How To Handle Stress in Customer Service Teams

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A certain amount of workplace stress is unavoidable — but there are ways to manage this strain. We spoke with customer service author and expert Maxine Kamin, to hear her insights on how to handle stress in customer support teams.

It can be hard to keep a cool head in a crisis. That’s why stress-management is such an important skill in customer support teams, where fluctuations in support request volumes means working under pressure is built into the job.

Every business has its peak season. In some industries these busy periods are predictable — like the run-up to Christmas for ecommerce brands, or January for travel companies, when people book holidays to banish the winter blues. For other sectors, seasonal variations are less easy to anticipate.

Then there are events that no company can foresee: natural disasters, geopolitical upheaval, or a global pandemic. Support teams are on the frontline of responding to customers’ fears and anxieties during uncertain times like these. And this can put agents under a lot of pressure.

We sat down with author and CS expert Maxine Kamin to discuss the most effective strategies for reducing stress on customer support teams — both during peak season, and in times of crisis.

Keep agents in the loop

When organizations shift into crisis-management mode and people are acting under pressure, communication is often the first casualty. But a lack of clear communication will only increase the levels of stress your support agents face.

There are a few ways you can assist your team:

1. Provide information. Communication is key to stress management in customer service teams, as uncertainty will lead to higher levels of anxiety: managers can ease this strain by proactively sharing information with their team, and checking in with support agents on a regular basis.

2. Make help available in visible ways. By taking care of their support agents, CS teams can take better care of customers: in an ongoing crisis, setting up a help center is a great way to support employees who need assistance, and will allow people to stay connected.

“I recently employed these strategies with a banking institution contact center I work with, and the company experienced a minimal amount of disruption due to the information flow and consideration given to staff members.”

- Maxine Kamin, Author and CS Expert

Make a strategic plan

You can’t always know when your next busy period is coming — but you can have a plan in place to mitigate the negative effects of stress on your customer service team.

When offices closed during the pandemic, companies had to get creative in order to align on strategic plans while working remotely. These difficult times also presented new opportunities:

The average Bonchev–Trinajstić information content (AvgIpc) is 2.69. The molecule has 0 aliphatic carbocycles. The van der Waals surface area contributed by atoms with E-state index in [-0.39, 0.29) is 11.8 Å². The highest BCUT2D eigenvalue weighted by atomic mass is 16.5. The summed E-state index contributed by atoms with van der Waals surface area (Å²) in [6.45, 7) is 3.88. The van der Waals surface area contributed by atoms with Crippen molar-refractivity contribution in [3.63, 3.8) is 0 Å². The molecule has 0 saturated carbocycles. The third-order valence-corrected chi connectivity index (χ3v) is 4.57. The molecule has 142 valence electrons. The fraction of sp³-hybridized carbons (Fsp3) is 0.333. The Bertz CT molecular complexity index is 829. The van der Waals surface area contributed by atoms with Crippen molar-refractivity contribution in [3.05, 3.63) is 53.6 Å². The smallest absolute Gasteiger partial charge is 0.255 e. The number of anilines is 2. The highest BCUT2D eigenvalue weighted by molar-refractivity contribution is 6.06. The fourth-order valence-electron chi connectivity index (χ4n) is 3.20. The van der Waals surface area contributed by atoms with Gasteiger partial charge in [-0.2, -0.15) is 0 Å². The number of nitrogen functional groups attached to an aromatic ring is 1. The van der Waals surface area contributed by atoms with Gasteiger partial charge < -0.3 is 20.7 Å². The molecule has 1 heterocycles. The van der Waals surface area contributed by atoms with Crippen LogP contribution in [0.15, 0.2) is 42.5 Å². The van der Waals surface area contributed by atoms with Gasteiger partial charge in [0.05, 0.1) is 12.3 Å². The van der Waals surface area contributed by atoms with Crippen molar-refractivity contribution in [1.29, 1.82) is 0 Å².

“I have been involved in several initiatives that have produced amazing results, including calling in online guest speakers who would not ordinarily be affordable for travel reasons, showing motivational videos, screen sharing plans and objectives, and conducting online dialog groups.”

- Maxine Kamin

Research by Forrester found that 53% of customer support teams have seen higher volumes of requests since the pandemic started. And it’s likely this trend will continue, putting even more pressure on agents.

There are a number of strategies you can put in place to help your team prepare for peak season — and putting customer support agents in a strong position to respond to any future crises. These might include:

  • Deep-diving into your historic support data to find out the questions your customers are really asking
  • Automating simple, repetitive queries, to free up agent time to work on more complex cases
  • Helping customers to self-serve — a growing preference among consumers — by updating your FAQs page, creating how-to videos, tutorials, and other support materials

Find out how to get your team peak-season ready.

Bring compassion to every interaction

When people are under pressure, the most important thing for customer service team leaders to keep in mind is compassion: for both support agents and their customers.

Here are some ways to show you care.

Take time to listen when your team shares their concerns with you. Many people find it difficult to admit when they are under too much pressure.

Choose your words carefully — when communicating with your customers and with team members. Try to use positive language, without invalidating the other person’s position.

Invest in soft skills training for your customer service team. Not only will this improve customer experience, but will help foster a culture of constructive communication within CS teams.

Maxine’s daily checklist for handling stress

Instill daily habits in your team to help them get through stressful times. Here are some that Maxine recommends:

  • Be especially kind to coworkers
  • Remember to take regular breaks
  • Go for a walk or do some other exercise
  • Keep in touch with friends and family
  • Take care of yourself and others


It’s impossible to avoid stress altogether. But with these strategies, customer service leaders can help manage stress within their teams.

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